A 2005 double-blind, crossover RCT examined the effects of Panax ginseng on blood glucose levels and cognitive performance during sustained mental activity.  Healthy young adults (n=30) took a 10-minute test battery for baseline results, then were given 200 mg G115, 400 mg G115, or placebo. One hour later the test battery was repeated six times in rapid succession. Blood sugar levels were assessed at baseline and twice during the testing procedure. The 200-mg and 400-mg G115 doses reduced blood glucose levels significantly (p<0.005). Significant improvement was also noted in the ability to complete the serial sevens subtraction task after taking 200 mg G115 (p<0.05). The authors concluded Panax ginseng improves mental performance, possibly by regulating glucose metabolism.
A double-blind, 12-week RCT examined the effect of red Panax ginseng on HbA1c levels in 19 subjects with well-controlled type 2 diabetes.  Study participants received 2 g ginseng or placebo three times daily before meals. Plasma glucose and insulin, insulin sensitivity, and oral glucose tolerance were secondary measures of efficacy, while blood pressure checks and liver and kidney function tests assessed safety. Although no change was seen in HbA1c levels with ginseng, the participants remained well controlled throughout the study without pharmaceutical intervention–with average levels of HbA1c of 6.5 percent. A significant 8- to 11-percent decrease in glucose on the oral glucose tolerance test and 33-percent decrease in plasma insulin (p<0.05) was seen in the ginseng group compared to placebo. No change was reported in safety parameters throughout the study, which led the authors to conclude red Panax ginseng is safe to use in the treatment of type 2 diabetes.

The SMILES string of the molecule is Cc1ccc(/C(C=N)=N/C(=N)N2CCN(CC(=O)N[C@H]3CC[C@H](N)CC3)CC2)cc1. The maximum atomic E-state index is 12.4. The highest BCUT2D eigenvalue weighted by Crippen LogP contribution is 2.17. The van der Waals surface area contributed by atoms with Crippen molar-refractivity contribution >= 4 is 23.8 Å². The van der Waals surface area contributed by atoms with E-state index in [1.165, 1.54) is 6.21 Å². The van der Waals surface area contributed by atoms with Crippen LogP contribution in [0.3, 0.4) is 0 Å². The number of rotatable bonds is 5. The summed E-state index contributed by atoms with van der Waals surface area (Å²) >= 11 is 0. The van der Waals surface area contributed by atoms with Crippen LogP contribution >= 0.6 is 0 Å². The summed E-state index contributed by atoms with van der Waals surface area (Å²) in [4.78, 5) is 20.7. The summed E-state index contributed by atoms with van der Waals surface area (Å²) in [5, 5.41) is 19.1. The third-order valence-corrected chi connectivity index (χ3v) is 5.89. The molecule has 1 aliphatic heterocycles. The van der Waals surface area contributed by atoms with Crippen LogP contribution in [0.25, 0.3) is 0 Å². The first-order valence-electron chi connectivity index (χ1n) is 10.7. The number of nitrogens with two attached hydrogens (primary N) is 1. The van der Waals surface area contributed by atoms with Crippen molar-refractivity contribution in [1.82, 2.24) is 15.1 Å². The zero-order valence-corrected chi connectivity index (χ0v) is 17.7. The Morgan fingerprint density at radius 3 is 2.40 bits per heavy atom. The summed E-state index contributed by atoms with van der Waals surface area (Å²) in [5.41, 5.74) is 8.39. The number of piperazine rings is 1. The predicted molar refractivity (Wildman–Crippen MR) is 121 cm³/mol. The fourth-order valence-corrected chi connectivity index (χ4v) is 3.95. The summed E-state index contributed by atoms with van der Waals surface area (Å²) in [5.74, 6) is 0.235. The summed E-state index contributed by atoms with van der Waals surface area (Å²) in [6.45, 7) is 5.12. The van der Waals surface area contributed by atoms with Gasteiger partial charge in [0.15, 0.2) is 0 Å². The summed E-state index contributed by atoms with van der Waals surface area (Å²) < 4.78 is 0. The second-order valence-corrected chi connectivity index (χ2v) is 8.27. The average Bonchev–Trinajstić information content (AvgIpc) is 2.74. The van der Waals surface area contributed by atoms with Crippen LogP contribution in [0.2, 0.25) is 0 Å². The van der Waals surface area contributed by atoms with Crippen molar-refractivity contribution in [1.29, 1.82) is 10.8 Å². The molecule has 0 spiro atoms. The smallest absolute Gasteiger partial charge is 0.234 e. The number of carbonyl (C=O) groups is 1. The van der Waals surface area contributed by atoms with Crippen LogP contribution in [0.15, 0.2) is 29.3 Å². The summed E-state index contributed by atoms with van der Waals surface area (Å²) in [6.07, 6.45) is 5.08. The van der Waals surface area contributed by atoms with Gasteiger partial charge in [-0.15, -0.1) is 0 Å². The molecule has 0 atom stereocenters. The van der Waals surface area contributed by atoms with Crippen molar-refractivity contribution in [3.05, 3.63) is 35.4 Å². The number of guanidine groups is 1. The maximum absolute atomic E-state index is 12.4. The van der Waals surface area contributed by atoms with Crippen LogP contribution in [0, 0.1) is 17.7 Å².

Warnings and Contraindications
The German Commission E and the World Health Organization report no known contraindications for Panax ginseng. [3, 12] Caution is advised during pregnancy and lactation due to a lack of controlled human clinical studies. [3, 5] Teratogenicity has been documented in an in vitro rat embryo model, but the implication for human health is questionable due to dosages used that exceed possible human consumption.  In Asian countries the use of Panax ginseng in TCM formulas is common throughout pregnancy and lactation.